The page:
In why this !!\sigma\pi\sigma^{-1}!! keeps apearing in my group
theory book? (cycle
decomposition) the
querent asked about the “conjugation” operation that keeps cropping
up in group theory. Why is it important? I sympathize with this;
it wasn't adequately explained when I took group theory, and I had
to figure it out a long time later. Unfortunately I don't think I
picked the right example to explain it, so I am going to try again
now.
Consider the eight symmetries of the square. They are of five types:
- Rotation clockwise or counterclockwise by 90°.
- Rotation by 180°.
- Horizontal or vertical reflection
- Diagonal reflection
- The trivial (identity) symmetry
What is meant when I say that a horizontal and a vertical reflection
are of the same ‘type’? Informally, it is that the horizontal
reflection looks just like the vertical reflection, if you turn your
head ninety degrees. We can formalize this by observing that if we
rotate the square 90°, then give it a horizontal flip, then rotate it
back, the effect is exactly to give it a vertical flip. In notation,
we might represent the horizontal flip by !!H!!, the vertical flip by
!!V!!, the clockwise rotation by !!\rho!!, and the counterclockwise
rotation by !!\rho^{-1}!!; then we have
$$ \rho H \rho^{-1} = V$$
and similarly
$$ \rho V \rho^{-1} = H.$$
Vertical flips do not look like diagonal flips—the diagonal flip leaves two of the corners in the same place, and the vertical flip does not—and indeed there is
no analogous formula with !!H!! replaced with one of the diagonal
flips. However, if !!D_1!! and !!D_2!! are the two diagonal flips,
then we do have
$$ \rho D_1 \rho^{-1} = D_2.$$
In general, When !!a!! and !!b!! are
two symmetries, and there is some symmetry !!x!! for which
$$xax^{-1} = b$$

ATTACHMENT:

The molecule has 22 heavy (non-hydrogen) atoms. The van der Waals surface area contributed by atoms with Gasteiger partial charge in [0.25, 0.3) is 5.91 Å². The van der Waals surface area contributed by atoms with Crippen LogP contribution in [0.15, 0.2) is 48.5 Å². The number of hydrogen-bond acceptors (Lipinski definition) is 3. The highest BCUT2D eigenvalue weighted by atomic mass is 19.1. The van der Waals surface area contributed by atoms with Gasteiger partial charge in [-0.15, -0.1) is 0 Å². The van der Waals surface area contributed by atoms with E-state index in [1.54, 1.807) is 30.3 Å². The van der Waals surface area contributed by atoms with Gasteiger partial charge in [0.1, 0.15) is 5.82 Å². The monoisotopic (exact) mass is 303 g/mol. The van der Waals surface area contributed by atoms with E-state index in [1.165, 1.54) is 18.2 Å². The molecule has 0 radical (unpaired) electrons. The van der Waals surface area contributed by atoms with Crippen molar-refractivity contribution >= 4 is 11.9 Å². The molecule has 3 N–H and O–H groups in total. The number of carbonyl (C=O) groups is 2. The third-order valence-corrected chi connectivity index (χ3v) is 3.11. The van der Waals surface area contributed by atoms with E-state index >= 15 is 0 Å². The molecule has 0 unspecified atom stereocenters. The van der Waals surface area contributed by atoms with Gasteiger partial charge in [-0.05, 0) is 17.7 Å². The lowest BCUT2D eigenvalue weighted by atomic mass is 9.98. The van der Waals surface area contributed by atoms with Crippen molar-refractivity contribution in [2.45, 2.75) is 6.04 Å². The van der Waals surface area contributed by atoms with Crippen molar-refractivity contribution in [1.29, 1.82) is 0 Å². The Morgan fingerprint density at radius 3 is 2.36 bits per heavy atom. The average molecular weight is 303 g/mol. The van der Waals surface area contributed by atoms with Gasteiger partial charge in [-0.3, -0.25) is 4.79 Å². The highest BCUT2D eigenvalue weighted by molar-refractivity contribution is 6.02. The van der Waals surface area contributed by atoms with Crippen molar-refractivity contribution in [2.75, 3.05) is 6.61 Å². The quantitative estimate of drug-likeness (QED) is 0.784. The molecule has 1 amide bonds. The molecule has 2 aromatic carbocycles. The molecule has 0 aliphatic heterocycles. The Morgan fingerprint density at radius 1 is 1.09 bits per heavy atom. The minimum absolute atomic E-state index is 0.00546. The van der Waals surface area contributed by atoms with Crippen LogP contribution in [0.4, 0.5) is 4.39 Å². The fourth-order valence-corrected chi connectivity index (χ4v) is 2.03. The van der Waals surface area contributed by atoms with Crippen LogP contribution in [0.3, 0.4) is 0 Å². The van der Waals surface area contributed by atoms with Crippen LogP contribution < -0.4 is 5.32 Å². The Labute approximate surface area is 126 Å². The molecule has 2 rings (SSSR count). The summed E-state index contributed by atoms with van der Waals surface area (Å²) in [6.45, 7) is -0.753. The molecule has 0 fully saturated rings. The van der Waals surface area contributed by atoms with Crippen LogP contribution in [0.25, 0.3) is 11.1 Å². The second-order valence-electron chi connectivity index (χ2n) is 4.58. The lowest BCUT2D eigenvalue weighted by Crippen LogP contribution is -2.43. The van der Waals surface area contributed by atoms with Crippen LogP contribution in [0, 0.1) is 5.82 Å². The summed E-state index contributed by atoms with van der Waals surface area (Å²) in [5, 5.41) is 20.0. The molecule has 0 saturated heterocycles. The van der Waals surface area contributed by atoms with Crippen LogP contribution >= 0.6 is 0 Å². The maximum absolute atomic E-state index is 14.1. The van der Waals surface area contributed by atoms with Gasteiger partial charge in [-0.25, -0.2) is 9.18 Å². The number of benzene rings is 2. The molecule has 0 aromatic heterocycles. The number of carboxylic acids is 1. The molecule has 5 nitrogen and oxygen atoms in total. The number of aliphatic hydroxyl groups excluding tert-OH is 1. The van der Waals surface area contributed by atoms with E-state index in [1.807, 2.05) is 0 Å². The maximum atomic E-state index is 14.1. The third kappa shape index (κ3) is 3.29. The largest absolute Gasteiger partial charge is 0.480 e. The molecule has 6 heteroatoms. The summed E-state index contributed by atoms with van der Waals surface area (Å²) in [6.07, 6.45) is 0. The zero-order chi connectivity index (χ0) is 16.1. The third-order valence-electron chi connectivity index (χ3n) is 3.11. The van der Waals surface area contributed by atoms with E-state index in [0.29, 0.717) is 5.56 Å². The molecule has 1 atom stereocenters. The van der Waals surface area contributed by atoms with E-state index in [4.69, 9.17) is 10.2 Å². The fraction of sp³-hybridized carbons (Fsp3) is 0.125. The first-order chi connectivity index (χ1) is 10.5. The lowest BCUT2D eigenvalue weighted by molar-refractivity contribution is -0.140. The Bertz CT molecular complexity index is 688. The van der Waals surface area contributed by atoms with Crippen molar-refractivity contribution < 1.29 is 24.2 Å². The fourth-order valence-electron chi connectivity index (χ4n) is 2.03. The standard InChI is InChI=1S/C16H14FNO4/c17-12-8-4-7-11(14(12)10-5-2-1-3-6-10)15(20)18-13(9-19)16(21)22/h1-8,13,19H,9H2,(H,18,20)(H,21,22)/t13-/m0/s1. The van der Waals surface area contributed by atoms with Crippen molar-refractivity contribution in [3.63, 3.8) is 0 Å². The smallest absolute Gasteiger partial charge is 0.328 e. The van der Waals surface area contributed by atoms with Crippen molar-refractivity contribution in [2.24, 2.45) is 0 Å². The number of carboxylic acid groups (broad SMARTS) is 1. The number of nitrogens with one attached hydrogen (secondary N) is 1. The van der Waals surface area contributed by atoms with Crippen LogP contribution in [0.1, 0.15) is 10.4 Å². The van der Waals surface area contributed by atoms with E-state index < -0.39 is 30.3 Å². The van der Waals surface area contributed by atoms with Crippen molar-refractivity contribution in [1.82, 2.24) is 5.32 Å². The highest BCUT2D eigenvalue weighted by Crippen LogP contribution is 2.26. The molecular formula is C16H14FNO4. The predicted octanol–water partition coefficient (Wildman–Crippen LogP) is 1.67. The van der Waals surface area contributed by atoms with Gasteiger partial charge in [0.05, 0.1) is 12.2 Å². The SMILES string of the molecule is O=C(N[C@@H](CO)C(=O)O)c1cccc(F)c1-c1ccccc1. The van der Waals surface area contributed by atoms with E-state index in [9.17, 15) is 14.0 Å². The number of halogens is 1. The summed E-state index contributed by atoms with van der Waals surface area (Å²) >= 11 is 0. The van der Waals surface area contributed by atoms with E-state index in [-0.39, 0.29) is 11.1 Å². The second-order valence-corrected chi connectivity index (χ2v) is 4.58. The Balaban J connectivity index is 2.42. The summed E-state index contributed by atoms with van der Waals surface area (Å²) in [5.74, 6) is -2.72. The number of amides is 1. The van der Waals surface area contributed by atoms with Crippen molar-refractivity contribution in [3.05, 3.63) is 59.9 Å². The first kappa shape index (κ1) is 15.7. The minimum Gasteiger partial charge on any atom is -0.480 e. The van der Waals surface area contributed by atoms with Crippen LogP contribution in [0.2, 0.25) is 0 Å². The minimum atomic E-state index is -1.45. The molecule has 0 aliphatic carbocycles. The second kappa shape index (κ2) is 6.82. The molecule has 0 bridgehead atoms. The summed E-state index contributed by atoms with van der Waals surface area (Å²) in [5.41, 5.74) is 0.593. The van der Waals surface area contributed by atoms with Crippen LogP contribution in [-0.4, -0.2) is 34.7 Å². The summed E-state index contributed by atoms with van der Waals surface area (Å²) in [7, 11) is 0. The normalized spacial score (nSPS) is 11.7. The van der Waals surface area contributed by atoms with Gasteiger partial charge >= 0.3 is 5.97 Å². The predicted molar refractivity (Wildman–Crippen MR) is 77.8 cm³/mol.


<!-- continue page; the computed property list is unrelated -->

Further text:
we say that !!a!! is conjugate to !!b!!.
One can show that
conjugacy is an equivalence relation, which means that the symmetries
of any object can be divided into separate “conjugacy classes” such that two
symmetries are conjugate if and only if they are in the same class.
For the square, the conjugacy classes are the five I listed earlier.
This conjugacy thing is important for telling when two symmetries
are group-theoretically “the same”, and have the same
group-theoretic properties. For example, the fact that the
horizontal and vertical flips move all four vertices, while the
diagonal flips do not. Another example is that a horizontal flip is
self-inverse (if you do it again, it cancels itself out), but a 90°
rotation is not (you have to do it four times before it cancels
out.) But the horizontal flip shares all its properties with the
vertical flip, because it is the same if you just turn your head.
Identifying this sameness makes certain kinds of arguments much
simpler. For example, in counting
squares, I wanted to
count the number of ways of coloring the faces of a cube, and instead
of dealing with the 24 symmetries of the cube, I only needed to deal
with their 5 conjugacy classes.
The example I gave in my math.se answer was maybe less perspicuous. I
considered the symmetries of a sphere, and talked about how two
rotations of the sphere by 17° are conjugate, regardless of what axis
one rotates around. I thought of the square at the end, and threw it
in, but I wish I had started with it.